Flores v. Rosen, No. 19-56326 (9th Cir. 2020)

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Justia Opinion Summary

This case relates to the consent decree incorporating the Flores Agreement, a 1997 settlement agreement between the United States and a class of all minors subject to immigration detention. The Agreement established nationwide standards for the detention, release, and treatment of minors by U.S. immigration authorities. The Agreement, by its own terms, terminates after the government's publication of final regulations implementing the Agreement. In 2019, the government issued final regulations represented as implementing, and thus terminating, the Agreement. The district court then concluded that the new regulations, on the whole, were inconsistent with the Agreement, enjoining the regulations from taking effect and denying the government's motion to terminate the Agreement.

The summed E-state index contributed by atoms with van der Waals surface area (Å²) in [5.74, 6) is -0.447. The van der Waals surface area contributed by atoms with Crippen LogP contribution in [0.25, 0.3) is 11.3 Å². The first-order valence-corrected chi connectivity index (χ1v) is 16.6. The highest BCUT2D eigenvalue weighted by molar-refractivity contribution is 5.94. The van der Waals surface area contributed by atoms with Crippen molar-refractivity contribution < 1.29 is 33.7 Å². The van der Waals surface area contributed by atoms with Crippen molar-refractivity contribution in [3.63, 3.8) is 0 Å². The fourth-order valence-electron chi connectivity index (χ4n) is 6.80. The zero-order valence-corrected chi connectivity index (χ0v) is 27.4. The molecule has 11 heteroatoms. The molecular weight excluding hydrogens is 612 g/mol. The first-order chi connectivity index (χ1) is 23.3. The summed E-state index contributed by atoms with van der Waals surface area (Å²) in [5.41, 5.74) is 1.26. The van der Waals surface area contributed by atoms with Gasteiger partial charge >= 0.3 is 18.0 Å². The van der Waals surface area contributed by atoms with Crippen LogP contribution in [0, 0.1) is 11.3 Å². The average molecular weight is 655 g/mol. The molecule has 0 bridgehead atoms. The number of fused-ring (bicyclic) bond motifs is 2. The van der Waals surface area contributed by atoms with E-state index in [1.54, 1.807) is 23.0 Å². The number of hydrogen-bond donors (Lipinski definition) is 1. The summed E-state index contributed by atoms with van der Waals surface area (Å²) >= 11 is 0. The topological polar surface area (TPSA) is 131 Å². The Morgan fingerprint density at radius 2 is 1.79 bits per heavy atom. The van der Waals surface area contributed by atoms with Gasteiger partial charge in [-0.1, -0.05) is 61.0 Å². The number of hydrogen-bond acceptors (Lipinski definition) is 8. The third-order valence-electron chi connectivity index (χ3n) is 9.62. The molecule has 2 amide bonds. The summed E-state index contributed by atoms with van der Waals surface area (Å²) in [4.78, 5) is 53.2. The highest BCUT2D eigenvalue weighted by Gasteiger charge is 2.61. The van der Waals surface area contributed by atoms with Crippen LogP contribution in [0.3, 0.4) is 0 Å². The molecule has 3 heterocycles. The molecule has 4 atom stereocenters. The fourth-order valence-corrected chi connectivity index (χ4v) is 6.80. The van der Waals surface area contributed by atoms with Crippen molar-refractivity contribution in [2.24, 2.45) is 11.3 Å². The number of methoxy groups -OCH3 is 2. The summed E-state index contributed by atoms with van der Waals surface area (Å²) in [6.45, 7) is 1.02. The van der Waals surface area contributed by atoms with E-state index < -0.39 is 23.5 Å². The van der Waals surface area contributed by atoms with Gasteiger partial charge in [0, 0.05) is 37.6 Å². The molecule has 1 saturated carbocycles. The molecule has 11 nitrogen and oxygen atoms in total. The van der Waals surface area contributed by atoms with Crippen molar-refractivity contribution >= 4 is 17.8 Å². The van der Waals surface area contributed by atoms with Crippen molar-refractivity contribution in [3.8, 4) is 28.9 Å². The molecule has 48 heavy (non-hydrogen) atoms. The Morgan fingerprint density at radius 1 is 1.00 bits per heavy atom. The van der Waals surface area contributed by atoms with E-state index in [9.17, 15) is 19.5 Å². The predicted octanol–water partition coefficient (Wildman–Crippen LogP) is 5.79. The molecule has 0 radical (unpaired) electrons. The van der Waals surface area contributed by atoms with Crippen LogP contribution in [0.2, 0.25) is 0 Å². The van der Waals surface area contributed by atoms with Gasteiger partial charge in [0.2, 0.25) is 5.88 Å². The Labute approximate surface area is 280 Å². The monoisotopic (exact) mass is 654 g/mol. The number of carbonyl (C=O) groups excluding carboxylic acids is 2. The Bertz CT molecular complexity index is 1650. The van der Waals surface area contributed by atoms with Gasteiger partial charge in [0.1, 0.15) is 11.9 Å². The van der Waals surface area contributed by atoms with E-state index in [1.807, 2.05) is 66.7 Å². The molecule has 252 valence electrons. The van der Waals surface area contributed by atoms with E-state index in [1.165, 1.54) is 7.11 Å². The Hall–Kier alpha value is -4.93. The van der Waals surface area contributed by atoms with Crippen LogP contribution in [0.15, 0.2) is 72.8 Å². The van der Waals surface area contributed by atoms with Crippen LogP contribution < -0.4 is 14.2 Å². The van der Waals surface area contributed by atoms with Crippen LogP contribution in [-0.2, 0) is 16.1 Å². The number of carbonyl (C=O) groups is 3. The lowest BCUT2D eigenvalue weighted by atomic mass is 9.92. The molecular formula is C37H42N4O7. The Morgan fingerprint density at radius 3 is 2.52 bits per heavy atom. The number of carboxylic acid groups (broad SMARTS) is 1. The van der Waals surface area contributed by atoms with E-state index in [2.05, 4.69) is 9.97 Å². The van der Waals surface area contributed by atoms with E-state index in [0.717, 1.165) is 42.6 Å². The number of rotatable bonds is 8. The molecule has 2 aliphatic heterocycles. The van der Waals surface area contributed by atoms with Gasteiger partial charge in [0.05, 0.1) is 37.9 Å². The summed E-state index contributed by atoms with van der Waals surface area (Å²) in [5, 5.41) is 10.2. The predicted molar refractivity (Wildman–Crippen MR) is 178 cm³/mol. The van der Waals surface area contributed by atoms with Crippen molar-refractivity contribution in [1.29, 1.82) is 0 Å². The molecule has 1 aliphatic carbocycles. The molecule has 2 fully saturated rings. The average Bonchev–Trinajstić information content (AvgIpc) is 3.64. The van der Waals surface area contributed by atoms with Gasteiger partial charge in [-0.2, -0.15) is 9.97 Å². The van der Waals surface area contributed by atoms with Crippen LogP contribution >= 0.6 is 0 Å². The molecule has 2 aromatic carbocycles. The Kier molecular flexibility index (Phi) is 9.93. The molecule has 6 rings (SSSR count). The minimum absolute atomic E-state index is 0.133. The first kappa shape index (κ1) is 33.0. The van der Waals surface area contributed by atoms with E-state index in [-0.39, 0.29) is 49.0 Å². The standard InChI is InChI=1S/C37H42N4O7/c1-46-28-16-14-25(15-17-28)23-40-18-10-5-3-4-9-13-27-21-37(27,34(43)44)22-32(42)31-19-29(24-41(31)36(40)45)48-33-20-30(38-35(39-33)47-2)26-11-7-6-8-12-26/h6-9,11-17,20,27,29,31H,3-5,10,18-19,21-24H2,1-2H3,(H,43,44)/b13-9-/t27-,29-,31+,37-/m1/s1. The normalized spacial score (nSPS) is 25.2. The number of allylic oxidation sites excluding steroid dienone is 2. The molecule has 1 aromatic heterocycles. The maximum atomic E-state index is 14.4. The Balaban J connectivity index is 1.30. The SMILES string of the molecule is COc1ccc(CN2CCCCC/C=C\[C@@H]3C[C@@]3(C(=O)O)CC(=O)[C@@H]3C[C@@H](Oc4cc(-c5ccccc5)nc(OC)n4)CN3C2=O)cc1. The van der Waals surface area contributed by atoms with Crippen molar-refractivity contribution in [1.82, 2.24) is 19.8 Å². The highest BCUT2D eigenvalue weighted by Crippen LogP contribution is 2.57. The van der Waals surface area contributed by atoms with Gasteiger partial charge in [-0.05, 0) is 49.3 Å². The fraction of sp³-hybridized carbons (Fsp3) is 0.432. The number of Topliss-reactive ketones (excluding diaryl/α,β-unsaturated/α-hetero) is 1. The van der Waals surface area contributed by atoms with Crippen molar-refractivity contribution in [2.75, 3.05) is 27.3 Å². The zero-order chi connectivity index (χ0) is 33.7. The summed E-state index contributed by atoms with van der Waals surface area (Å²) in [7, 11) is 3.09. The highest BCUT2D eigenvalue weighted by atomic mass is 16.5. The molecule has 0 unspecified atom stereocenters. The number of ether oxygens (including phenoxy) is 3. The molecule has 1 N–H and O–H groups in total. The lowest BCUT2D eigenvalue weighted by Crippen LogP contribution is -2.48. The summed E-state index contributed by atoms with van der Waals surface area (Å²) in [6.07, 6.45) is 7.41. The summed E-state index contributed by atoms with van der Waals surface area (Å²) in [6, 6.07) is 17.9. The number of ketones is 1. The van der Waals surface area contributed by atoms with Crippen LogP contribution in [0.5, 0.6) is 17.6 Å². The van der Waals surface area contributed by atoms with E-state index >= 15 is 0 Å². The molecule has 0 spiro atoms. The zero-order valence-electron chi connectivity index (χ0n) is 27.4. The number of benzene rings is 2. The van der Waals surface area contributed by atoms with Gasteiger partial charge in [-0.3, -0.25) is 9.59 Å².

The Ninth Circuit held that the provisions of the new regulations relating to unaccompanied minors are consistent with the Agreement except to the extent that they require ORR to place an unaccompanied minor in a secure facility if the minor is otherwise a danger to self or others and to the extent they require unaccompanied minors held in secure or staff-secure placements to request a hearing, rather than providing a hearing to those minors automatically unless they refuse one.

The panel also held that some of the regulations regarding initial detention and custody of both unaccompanied and accompanied minors are consistent with the Agreement and may take effect. However, the remaining new regulations relating to accompanied minors depart from the Agreement in several important ways. Therefore, the panel affirmed the district court's order enjoining those regulations. The panel further held that the district court correctly concluded that the Agreement was not terminated by the adoption of the regulations. Finally, the panel held that the district court did not abuse its discretion in denying the government's motion to terminate the Agreement, as the government has not demonstrated that changed circumstances, such as an increase in family migration, justify terminating the Agreement's protections.